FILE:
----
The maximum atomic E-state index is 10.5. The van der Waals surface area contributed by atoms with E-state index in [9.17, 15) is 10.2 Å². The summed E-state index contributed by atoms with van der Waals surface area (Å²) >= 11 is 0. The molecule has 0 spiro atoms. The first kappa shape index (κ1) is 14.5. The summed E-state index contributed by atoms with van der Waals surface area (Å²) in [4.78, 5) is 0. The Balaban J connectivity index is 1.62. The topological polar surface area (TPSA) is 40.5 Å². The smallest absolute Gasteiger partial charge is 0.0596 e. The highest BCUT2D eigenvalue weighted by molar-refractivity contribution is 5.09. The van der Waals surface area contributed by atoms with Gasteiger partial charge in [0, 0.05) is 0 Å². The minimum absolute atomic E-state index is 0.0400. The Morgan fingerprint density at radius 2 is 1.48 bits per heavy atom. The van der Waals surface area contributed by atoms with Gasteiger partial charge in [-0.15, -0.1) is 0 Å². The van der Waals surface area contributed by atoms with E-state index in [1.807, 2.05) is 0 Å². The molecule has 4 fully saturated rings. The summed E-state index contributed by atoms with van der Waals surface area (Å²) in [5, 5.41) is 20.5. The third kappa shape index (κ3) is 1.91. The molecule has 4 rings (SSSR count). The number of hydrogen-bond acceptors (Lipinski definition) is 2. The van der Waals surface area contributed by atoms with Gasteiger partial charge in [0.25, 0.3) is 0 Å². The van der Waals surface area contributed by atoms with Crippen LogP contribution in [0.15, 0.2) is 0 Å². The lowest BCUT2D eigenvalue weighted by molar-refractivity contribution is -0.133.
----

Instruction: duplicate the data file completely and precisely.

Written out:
The maximum atomic E-state index is 10.5. The van der Waals surface area contributed by atoms with E-state index in [9.17, 15) is 10.2 Å². The summed E-state index contributed by atoms with van der Waals surface area (Å²) >= 11 is 0. The molecule has 0 spiro atoms. The first kappa shape index (κ1) is 14.5. The summed E-state index contributed by atoms with van der Waals surface area (Å²) in [4.78, 5) is 0. The Balaban J connectivity index is 1.62. The topological polar surface area (TPSA) is 40.5 Å². The smallest absolute Gasteiger partial charge is 0.0596 e. The highest BCUT2D eigenvalue weighted by molar-refractivity contribution is 5.09. The van der Waals surface area contributed by atoms with Gasteiger partial charge in [0, 0.05) is 0 Å². The minimum absolute atomic E-state index is 0.0400. The Morgan fingerprint density at radius 2 is 1.48 bits per heavy atom. The van der Waals surface area contributed by atoms with Gasteiger partial charge in [-0.15, -0.1) is 0 Å². The van der Waals surface area contributed by atoms with E-state index in [1.807, 2.05) is 0 Å². The molecule has 4 fully saturated rings. The summed E-state index contributed by atoms with van der Waals surface area (Å²) in [5, 5.41) is 20.5. The third kappa shape index (κ3) is 1.91. The molecule has 4 rings (SSSR count). The number of hydrogen-bond acceptors (Lipinski definition) is 2. The van der Waals surface area contributed by atoms with Gasteiger partial charge in [0.25, 0.3) is 0 Å². The van der Waals surface area contributed by atoms with Crippen LogP contribution in [0.15, 0.2) is 0 Å². The lowest BCUT2D eigenvalue weighted by molar-refractivity contribution is -0.133.